Japanese telecom major NTT Docomo has sued Tata Sons, the holding firm for India’s top business conglomerate, in the US, seeking recovery of around $1.17 billion over a dispute related to its investment in Tata Teleservices Ltd (TTSL).
It has approached the Southern District Court in the New York against Tata Sons. The case was filed on October 6, filings show.
This is the third legal front that Japanese telecom major has opened against its joint venture partner turned bête noire, Tata Sons. Earlier, the company had filed the suit against the Indian company in the Delhi High Court as well as in a commercial court in the UK.
The Japanese company has engaged dispute and investigation specialised law firm Kobre & Kim LLP and its partner Steven Gary Kobre for the dispute.
“The company has approached the New York District Court to enforce the arbitration award it received in London and it is likely to file cases in other jurisdictions as well after tracing the assets of Tatas in other countries,” said a person privy to the development on the condition of the anonymity since he is not authorised to talk to media. “Since, India is signatory to New York Convention, NTT Docomo is filing in those jurisdictions covered under it,” the person added.
The Convention on the Recognition and Enforcement of Foreign Arbitral Awards, also known as the New York Convention is an agreement between countries, where India is one of the signatory allows private parties to seek court’s intervention to enforce the awards passed in cross-border enforcement of arbitration. Under the convention, if one party fails to pay the dues, the petitioner can approach any other jurisdiction where the respondent has assets to recover the dues.
Tata Sons or NTT Docomo did not did not immediately respond to VCCircle email queries. However, another person also confirming the development said that the dispute will spread in other foreign jurisdictions as well.
The development related to NTT Docomo approaching the New York Southern District Court was first reported by the Business Standard earlier on Friday.
The newspaper said, Tatas contend that NTT Docomo cannot attach Tata properties in the UK as Tata Sons, the holding company of the group, is a minority shareholder in Tata Steel and Tata Motors-JLR, two firms with properties in UK.
The report further added citing an unnamed Tata Group executive that NTT Docomo's hardline approach and continuous litigation in Indian and overseas courts is blocking any settlement with the Tatas over the former's exit from Tata Teleservices, the loss-making joint venture between the two companies.
The same story also claims that the Japanese company had earlier warned that it would get courts across the world to attach Tata Sons properties to make sure that the Tatas pay it the exit price that was decided when it invested in Tata Teleservices in 2009.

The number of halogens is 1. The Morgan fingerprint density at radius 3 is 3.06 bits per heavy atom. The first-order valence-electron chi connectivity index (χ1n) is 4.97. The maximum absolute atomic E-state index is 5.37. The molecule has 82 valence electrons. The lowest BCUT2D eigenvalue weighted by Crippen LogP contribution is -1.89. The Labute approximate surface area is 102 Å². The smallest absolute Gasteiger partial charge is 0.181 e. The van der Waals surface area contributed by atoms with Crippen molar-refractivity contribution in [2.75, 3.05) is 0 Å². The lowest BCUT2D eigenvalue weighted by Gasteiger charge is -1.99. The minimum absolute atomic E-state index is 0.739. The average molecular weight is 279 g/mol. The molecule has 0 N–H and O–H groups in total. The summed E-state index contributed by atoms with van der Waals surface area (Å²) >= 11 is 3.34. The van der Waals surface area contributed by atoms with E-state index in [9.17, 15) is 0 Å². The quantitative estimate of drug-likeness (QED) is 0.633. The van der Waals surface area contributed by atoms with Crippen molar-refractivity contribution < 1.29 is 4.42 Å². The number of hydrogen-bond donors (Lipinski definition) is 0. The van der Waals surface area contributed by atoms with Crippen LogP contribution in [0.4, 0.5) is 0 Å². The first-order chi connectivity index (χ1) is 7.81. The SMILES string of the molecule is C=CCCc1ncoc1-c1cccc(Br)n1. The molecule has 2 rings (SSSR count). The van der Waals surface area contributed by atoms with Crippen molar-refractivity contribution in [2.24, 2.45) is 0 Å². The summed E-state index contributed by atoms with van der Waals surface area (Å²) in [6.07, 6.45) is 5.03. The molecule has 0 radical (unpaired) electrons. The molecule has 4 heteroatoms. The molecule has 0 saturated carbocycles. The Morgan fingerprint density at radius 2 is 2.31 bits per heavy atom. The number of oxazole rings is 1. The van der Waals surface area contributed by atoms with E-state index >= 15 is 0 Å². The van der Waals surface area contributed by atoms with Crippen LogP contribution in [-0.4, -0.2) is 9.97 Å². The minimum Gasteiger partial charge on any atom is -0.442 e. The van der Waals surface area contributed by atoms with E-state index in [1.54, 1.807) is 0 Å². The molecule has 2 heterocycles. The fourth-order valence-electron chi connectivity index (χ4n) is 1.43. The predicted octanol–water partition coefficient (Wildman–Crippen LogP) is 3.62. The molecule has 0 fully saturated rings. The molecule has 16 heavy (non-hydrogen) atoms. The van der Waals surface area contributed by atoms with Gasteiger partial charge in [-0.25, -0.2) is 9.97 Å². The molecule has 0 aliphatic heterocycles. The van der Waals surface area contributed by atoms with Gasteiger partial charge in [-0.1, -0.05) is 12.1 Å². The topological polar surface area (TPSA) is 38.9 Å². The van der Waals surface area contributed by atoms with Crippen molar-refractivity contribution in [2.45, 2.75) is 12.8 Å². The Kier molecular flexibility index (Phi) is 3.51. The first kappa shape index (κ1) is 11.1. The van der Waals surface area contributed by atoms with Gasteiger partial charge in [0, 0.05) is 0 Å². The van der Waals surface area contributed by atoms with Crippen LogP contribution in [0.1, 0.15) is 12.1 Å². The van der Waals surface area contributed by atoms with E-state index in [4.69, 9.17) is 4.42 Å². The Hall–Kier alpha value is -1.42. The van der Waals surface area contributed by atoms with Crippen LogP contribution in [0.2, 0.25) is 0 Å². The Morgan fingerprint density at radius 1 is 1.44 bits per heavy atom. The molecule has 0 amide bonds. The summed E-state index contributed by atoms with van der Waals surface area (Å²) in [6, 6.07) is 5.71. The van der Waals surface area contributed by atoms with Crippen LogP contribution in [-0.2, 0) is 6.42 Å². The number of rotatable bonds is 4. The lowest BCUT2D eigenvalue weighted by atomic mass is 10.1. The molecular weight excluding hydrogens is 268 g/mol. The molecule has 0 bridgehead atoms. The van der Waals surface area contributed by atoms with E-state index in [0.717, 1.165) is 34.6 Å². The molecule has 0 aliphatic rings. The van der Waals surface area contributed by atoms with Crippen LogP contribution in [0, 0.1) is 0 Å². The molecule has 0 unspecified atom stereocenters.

The warring joint venture partners started litigations and other legal manoeuvring after a June order of the London Court of International Arbitration (LCIA) that asked Tata Group to pay $1.17 billion to NTT Docomo as per their agreement.
NTT DoCoMo had originally filed for arbitration on 3 January 2015.
NTT entered India in March 2009 by acquiring a 26.5% stake in TTSL, which provided telecom services on the CDMA technology. The investment was made in two tranches; around Rs 13,280 crore ($2.57 billion then) in March 2009 and Rs 800 crore ($178 million) in May 2011. After the deal, TTSL co-branded its GSM service that it launched in 2009 as Tata DoCoMo.
At the time of signing the agreement, Tata and NTT DoCoMo agreed that the Japanese company could sell its shares if the Indian mobile phone joint venture failed to achieve the performance target for the financial year ending 31 March 2014.
In April 2014, NTT decided to exercise the option to unload its stake in loss-making TTSL. This would have led to its exit from India's fiercely competitive and crowded telecom market. NTT exercised the option in July that year to sell the stake to either a third party or to Tata Sons. However, it filed for arbitration after the Tata group failed to find a buyer for the stake.
It had sought to sell its stake in the firm for Rs 7,250 crore (over $1.1 billion then) or more according to fair market price valuation. This was based on the understanding of the transaction being priced at least 50% of the original investment amount.
NTT had separately also picked up a stake in the listed firm Tata Teleservices (Maharashtra) Ltd for Rs 570 crore, which provides telecom services in Maharashtra and Goa. NTT DoCoMo owns over 11% of the TTSL associate firm and was also to sell this stake.
Separate media reports had earlier said that the Tata group was looking to exit the telecom business completely by selling both TTSL and Tata Communications in what could be a multi-tiered deal with the Indian unit of Vodafone Group Plc being a likely acquirer.
Tata group’s holding in TTSL is spread across various group firms such as Tata Industries, Tata Steel, Tata Communications, Tata Chemicals and Tata Power, besides Tata Sons. Other shareholders of the company include Singapore state investment arm Temasek, private equity firm 2i Capital and industrialist C Sivasankaran, chairman of Siva Group.
In terms of the subscriber base, TTSL does not figure among the top five mobile service providers in the country.
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